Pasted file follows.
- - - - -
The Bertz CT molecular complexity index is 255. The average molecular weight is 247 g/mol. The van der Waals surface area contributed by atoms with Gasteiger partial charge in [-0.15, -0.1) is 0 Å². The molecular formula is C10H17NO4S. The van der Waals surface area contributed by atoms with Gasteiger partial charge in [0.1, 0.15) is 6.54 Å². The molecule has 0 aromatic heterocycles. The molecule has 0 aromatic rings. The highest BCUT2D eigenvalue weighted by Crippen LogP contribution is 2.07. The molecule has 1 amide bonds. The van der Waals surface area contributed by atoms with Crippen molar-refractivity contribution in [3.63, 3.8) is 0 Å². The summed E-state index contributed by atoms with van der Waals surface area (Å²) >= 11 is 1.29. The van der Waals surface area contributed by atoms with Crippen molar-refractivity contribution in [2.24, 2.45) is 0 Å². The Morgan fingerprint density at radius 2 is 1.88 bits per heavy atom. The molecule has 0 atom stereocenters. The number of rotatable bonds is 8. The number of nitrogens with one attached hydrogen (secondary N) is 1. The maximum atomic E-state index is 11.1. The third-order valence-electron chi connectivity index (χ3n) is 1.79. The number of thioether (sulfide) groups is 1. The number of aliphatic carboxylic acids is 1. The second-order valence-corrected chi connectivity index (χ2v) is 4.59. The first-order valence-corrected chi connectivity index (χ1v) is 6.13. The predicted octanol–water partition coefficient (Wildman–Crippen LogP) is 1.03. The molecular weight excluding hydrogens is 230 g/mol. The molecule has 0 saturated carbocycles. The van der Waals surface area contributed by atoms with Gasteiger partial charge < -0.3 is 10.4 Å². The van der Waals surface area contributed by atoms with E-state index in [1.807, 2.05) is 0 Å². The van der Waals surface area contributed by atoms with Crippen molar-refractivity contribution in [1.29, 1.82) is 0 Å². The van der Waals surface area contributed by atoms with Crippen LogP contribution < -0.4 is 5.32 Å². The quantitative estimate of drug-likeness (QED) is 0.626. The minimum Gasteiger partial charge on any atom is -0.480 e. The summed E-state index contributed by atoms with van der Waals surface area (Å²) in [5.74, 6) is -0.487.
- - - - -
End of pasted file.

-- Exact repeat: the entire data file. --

The Bertz CT molecular complexity index is 255. The average molecular weight is 247 g/mol. The van der Waals surface area contributed by atoms with Gasteiger partial charge in [-0.15, -0.1) is 0 Å². The molecular formula is C10H17NO4S. The van der Waals surface area contributed by atoms with Gasteiger partial charge in [0.1, 0.15) is 6.54 Å². The molecule has 0 aromatic heterocycles. The molecule has 0 aromatic rings. The highest BCUT2D eigenvalue weighted by Crippen LogP contribution is 2.07. The molecule has 1 amide bonds. The van der Waals surface area contributed by atoms with Crippen molar-refractivity contribution in [3.63, 3.8) is 0 Å². The summed E-state index contributed by atoms with van der Waals surface area (Å²) >= 11 is 1.29. The van der Waals surface area contributed by atoms with Crippen molar-refractivity contribution in [2.24, 2.45) is 0 Å². The Morgan fingerprint density at radius 2 is 1.88 bits per heavy atom. The molecule has 0 atom stereocenters. The number of rotatable bonds is 8. The number of nitrogens with one attached hydrogen (secondary N) is 1. The maximum atomic E-state index is 11.1. The third-order valence-electron chi connectivity index (χ3n) is 1.79. The number of thioether (sulfide) groups is 1. The number of aliphatic carboxylic acids is 1. The second-order valence-corrected chi connectivity index (χ2v) is 4.59. The first-order valence-corrected chi connectivity index (χ1v) is 6.13. The predicted octanol–water partition coefficient (Wildman–Crippen LogP) is 1.03. The molecular weight excluding hydrogens is 230 g/mol. The molecule has 0 saturated carbocycles. The van der Waals surface area contributed by atoms with Gasteiger partial charge < -0.3 is 10.4 Å². The van der Waals surface area contributed by atoms with E-state index in [1.807, 2.05) is 0 Å². The van der Waals surface area contributed by atoms with Crippen molar-refractivity contribution in [1.29, 1.82) is 0 Å². The van der Waals surface area contributed by atoms with Crippen LogP contribution < -0.4 is 5.32 Å². The quantitative estimate of drug-likeness (QED) is 0.626. The minimum Gasteiger partial charge on any atom is -0.480 e. The summed E-state index contributed by atoms with van der Waals surface area (Å²) in [5.74, 6) is -0.487.